A story that inspired a lifetime interest in theatre
Hi I’m David Plowright.
The BBC reports this week that, 50 years ago, the world's then most famous celebrity couple descended on an English university to star in Marlowe's Dr Faustus, alongside a student cast and crew. Richard Burton took the title role and his new wife, Elizabeth Taylor, made her stage debut. Interest in the production, both in press and university, was intense. As technical director of the university dramatic society, I was bound to be heavily involved. But with my finals only a term away, I reluctantly resigned.
The show was, of course, an immediate sell-out but, regrettably, poorly received. Bernard Levin called Burton's performance 'shallow' while The Times savaged the show as "..a sad example of university drama at its worst". Its most electric moment, when the audience held its breath, was the appearance of Taylor, filling (if not overflowing) her non-speaking role as Helen of Troy. Her entrance was planned to be on a lift, through the stage floor, but safety/liability concerns down-graded this to a walk-on from the wings in a billow of dry-ice 'smoke'.
The Burtons threw a splendid last-night party at the Randolph Hotel. I remember sitting alongside Liz Taylor, cadging cigarettes from her, while she held court to an enthralled group of students. Richard was at the other end of the room, drinking with his brother and a group of Welsh friends.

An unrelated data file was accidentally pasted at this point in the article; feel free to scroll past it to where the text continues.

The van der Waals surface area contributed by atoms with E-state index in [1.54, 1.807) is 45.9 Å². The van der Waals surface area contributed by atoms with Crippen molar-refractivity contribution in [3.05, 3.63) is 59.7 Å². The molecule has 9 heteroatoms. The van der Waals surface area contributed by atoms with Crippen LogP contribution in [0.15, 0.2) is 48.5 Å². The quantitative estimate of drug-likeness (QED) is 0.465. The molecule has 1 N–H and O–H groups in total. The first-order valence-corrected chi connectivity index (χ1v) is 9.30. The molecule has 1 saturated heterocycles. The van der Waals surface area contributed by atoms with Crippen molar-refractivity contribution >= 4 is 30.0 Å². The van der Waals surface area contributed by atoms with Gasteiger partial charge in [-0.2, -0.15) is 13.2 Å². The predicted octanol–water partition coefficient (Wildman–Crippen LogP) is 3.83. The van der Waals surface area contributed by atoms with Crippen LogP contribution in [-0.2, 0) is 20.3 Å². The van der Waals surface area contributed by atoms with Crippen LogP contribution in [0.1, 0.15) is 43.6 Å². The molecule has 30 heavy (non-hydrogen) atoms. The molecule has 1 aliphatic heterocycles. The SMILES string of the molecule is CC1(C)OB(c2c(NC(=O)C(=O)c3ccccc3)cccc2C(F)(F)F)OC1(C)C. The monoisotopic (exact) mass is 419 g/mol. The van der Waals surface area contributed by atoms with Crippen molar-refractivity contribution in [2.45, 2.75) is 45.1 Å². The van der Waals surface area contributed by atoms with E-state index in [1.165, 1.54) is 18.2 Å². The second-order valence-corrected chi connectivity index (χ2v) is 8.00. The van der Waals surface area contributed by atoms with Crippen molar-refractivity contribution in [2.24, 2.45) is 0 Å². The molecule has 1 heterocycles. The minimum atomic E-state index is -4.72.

That summer, most of the cast and crew headed to Rome to make the film of the play. (It too was heavily slated by the critics; to The New York Times, under the heading 'Faustus Sells His Soul Again: Burtons and Oxford Do the Devil's Work', it was "...of an awfulness that bends the mind".)
Meanwhile I was on tour with a show, involving, among others, the Burtons' understudies Bob Scott (later to do so much for Manchester's cultural and sporting heritage - more on this another time) and Sheila Ruskin (more Twiggy than Taylor), and 'sponsored' by the Burtons. They said they might come to see it; they never did, but this 'carrot' was used with good effect to maintain press interest. The show transferred from the Edinburgh Fringe to a year's run at the Fortune Theatre in the West End, where I handed over to a professional stage manager and went off to do a "proper job" (as universities, employers and parents tended to say in that era...).
My love of theatre hasn’t stopped and Saddleworth Players keeps it going.
David Plowright, Feb 16, 2016